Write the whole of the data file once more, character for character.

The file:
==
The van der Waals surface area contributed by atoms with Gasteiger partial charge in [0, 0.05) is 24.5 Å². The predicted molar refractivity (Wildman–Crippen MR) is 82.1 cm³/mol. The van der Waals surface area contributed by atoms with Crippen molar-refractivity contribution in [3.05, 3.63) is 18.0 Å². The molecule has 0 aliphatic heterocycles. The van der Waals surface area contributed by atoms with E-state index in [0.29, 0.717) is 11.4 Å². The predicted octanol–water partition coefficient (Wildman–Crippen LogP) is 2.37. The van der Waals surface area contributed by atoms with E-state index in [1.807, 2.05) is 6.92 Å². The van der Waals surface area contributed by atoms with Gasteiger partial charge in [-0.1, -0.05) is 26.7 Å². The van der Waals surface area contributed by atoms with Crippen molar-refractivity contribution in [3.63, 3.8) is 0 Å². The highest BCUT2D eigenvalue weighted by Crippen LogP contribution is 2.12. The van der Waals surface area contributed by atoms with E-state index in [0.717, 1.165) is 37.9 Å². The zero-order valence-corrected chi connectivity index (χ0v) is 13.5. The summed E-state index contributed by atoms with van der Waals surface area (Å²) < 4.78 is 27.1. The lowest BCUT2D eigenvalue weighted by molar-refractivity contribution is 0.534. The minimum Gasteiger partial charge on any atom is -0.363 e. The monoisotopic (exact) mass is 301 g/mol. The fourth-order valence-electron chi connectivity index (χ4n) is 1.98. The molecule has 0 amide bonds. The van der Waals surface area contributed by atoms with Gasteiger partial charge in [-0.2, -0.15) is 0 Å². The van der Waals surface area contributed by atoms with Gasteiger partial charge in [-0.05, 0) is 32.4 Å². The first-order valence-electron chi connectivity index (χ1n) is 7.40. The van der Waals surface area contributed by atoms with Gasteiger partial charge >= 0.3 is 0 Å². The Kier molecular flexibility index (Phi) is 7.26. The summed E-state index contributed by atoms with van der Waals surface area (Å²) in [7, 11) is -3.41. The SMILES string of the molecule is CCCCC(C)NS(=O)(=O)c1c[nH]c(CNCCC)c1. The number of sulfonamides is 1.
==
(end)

The van der Waals surface area contributed by atoms with Gasteiger partial charge in [0, 0.05) is 24.5 Å². The predicted molar refractivity (Wildman–Crippen MR) is 82.1 cm³/mol. The van der Waals surface area contributed by atoms with Crippen molar-refractivity contribution in [3.05, 3.63) is 18.0 Å². The molecule has 0 aliphatic heterocycles. The van der Waals surface area contributed by atoms with E-state index in [0.29, 0.717) is 11.4 Å². The predicted octanol–water partition coefficient (Wildman–Crippen LogP) is 2.37. The van der Waals surface area contributed by atoms with E-state index in [1.807, 2.05) is 6.92 Å². The van der Waals surface area contributed by atoms with Gasteiger partial charge in [-0.1, -0.05) is 26.7 Å². The van der Waals surface area contributed by atoms with Crippen molar-refractivity contribution in [3.63, 3.8) is 0 Å². The highest BCUT2D eigenvalue weighted by Crippen LogP contribution is 2.12. The van der Waals surface area contributed by atoms with E-state index in [0.717, 1.165) is 37.9 Å². The zero-order valence-corrected chi connectivity index (χ0v) is 13.5. The summed E-state index contributed by atoms with van der Waals surface area (Å²) < 4.78 is 27.1. The lowest BCUT2D eigenvalue weighted by molar-refractivity contribution is 0.534. The minimum Gasteiger partial charge on any atom is -0.363 e. The monoisotopic (exact) mass is 301 g/mol. The fourth-order valence-electron chi connectivity index (χ4n) is 1.98. The molecule has 0 amide bonds. The van der Waals surface area contributed by atoms with Gasteiger partial charge in [-0.2, -0.15) is 0 Å². The van der Waals surface area contributed by atoms with Gasteiger partial charge in [-0.05, 0) is 32.4 Å². The first-order valence-electron chi connectivity index (χ1n) is 7.40. The van der Waals surface area contributed by atoms with Gasteiger partial charge >= 0.3 is 0 Å². The Kier molecular flexibility index (Phi) is 7.26. The summed E-state index contributed by atoms with van der Waals surface area (Å²) in [7, 11) is -3.41. The SMILES string of the molecule is CCCCC(C)NS(=O)(=O)c1c[nH]c(CNCCC)c1. The number of sulfonamides is 1.